Ruta Sepetys’ journey began with a question. For 20 years, she’d been managing musicians’ careers, helping them tell their stories.
“But what’s your story?” a songwriter-client asked her one day.
Successful entrepreneur. Founder of an artist management business. Michigander-turned-Nashvillian of Lithuanian heritage. She was all those things. But in that moment, Sepetys didn’t have an answer. “I was bankrupt of story!” she recalls, loosing her unself-conscious laugh. “I’m Lithuanian. But what does that mean? I have a name that no one can pronounce, and I eat herring for breakfast?”
She knew only the barest outline of her family’s past: Her father and grandparents had fled Lithuania after Stalin annexed the Baltic states in 1940 and began deporting thousands of citizens to the Soviet Far East.
It took Sepetys (suh-PET-ees) seven years and thousands of miles to color in the finer details. She traveled to Lithuania, met her extended family, and interviewed dozens of victims — deportation survivors and their relatives. After one visit, she had a flash of inspiration: “One girl, her dream of freedom and a voice to speak for those who will never have a chance to tell this story.”
Between Shades of Gray is that fictional girl’s story — one that represents the many real victims’ accounts she gathered — and it’s Sepetys’ answer to the existential question that fueled her pilgrimage.
The novel is narrated in unflinching prose by Lina, a 15-year-old art student whose family is exiled to Siberia in 1941 — a voyage not only thousands of miles eastward, but precipitously downwards, from a happy, well-off childhood into a hell of privation, cruelty and unimaginable loss. Lina begins her tale with this: “They took me in my nightgown” — an opening line with instant resonance. And the story never lets go.
Sepetys’ second novel, Out of the Easy, also chronicles a teen’s difficult journey. Born into poverty in 1950s New Orleans, Josie dreams of escaping her circumstances and going to college. But she must untangle a murder and defy a ruthless criminal underworld if she’s to free herself from her old life.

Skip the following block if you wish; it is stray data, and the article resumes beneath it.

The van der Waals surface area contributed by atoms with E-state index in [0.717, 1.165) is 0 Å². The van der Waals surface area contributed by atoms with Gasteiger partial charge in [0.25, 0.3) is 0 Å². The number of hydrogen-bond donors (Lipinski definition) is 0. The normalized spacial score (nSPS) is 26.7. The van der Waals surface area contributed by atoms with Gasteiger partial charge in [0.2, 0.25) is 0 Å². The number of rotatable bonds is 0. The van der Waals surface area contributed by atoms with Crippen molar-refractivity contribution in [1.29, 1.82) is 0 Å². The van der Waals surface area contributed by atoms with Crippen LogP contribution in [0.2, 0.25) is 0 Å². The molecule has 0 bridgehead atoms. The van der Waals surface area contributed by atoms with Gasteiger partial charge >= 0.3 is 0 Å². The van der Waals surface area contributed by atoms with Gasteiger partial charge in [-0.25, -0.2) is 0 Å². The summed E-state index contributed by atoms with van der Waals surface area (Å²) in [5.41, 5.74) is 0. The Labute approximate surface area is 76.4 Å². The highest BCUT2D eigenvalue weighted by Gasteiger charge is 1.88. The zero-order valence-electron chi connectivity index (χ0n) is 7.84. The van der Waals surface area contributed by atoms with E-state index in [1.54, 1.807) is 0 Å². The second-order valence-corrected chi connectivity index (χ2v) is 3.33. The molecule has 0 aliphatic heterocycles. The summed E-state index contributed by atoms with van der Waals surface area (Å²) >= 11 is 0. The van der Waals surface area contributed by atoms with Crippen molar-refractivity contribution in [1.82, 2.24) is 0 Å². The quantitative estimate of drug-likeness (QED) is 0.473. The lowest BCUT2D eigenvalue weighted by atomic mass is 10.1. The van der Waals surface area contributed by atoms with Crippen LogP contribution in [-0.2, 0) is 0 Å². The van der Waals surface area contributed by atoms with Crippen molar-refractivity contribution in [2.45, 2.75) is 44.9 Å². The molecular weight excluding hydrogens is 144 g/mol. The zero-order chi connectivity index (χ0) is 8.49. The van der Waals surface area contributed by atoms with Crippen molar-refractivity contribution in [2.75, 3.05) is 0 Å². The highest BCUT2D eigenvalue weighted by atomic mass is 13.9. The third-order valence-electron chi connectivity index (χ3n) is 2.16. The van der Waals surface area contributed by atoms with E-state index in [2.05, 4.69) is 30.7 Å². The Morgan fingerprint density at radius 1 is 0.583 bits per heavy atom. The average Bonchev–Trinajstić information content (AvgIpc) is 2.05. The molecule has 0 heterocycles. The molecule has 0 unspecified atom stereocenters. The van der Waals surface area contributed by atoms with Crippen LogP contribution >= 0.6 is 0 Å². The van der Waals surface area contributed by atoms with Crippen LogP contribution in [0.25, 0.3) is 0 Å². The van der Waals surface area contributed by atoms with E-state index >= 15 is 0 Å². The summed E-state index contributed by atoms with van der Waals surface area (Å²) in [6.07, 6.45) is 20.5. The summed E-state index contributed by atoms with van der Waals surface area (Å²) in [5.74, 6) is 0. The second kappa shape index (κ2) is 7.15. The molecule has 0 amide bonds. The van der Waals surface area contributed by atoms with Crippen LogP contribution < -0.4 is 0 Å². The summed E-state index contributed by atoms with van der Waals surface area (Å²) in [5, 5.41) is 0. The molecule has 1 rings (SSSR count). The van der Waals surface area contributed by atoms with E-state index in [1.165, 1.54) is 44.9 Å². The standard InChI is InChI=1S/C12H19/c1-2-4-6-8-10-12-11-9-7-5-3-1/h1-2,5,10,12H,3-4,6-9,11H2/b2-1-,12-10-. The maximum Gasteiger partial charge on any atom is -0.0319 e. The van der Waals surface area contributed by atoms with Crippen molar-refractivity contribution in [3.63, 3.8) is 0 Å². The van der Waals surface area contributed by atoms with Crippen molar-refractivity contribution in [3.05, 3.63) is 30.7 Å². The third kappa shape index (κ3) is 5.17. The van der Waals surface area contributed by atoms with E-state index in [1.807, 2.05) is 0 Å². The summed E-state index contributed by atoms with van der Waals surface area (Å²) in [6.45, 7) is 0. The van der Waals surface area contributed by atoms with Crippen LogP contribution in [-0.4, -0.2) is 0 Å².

Like Lina, Out of the Easy’s young narrator opens her tale powerfully: “My mother’s a prostitute” is the book’s first sentence.
Sepetys, it seems, has a gift for the strong start.
In the year since Sepetys’ debut novel was released (in spring of 2011), it has made The New York Times bestseller list, won too many awards to name here, and been translated into 25 languages. And it’s launched Sepetys’ newest odyssey: that of globetrotting young-adult novelist in constant motion, speaking to students and fans all over the world, following her detective-like fascination with history to Eastern Europe to research her third novel, and even meeting the Lithuanian prime minister.
Sepetys spoke with The City Paper about the joys and tribulations of becoming a best-selling novelist, what it’s like to bring dark eras in history to life for young readers, and the fearsome responsibility of becoming a keeper of victims’ and survivors’ stories.
Between Shades of Gray is a story of survival against terrible odds. What’s really interesting is how your characters find ways to maintain their humanity — by helping each other, even though they have to make horrifying sacrifices to do so.
The survivors said that during this occupation the I and the me dissolved, and they became we. If a fellow Lithuanian were starving in the camp, they would pinch off their bread rations to save that person. There were so many stories about how, literally, love kept people alive.
In fact, your extended family had to make very real sacrifices when your father and grandparents fled the country before the war.
When I went back in 2005, I asked my father’s cousin if she had any pictures of my dad. She said, “Don’t you know? When your grandparents and your father escaped, we feared the Soviets would come looking for them. We burned all the photos. We had to pretend we had no connection to your family.”
Here I am in my father’s cousin’s living room, realizing that all the freedoms that I have as an American, in a way, came at the expense of these people. And I had no idea.
The whole thing started with the desire to tell my family’s story. And maybe, in a way, to give back. To apologize. I feel ashamed that this affected my extended family and I was completely ignorant to this part of history.
There’s a lovely scene in the book in which your characters share a meager Christmas “feast” of morsels and luxuries they’d stolen or saved. It’s a splurge of sorts, in the middle of all this horror, and it’s a wonderful, very human moment.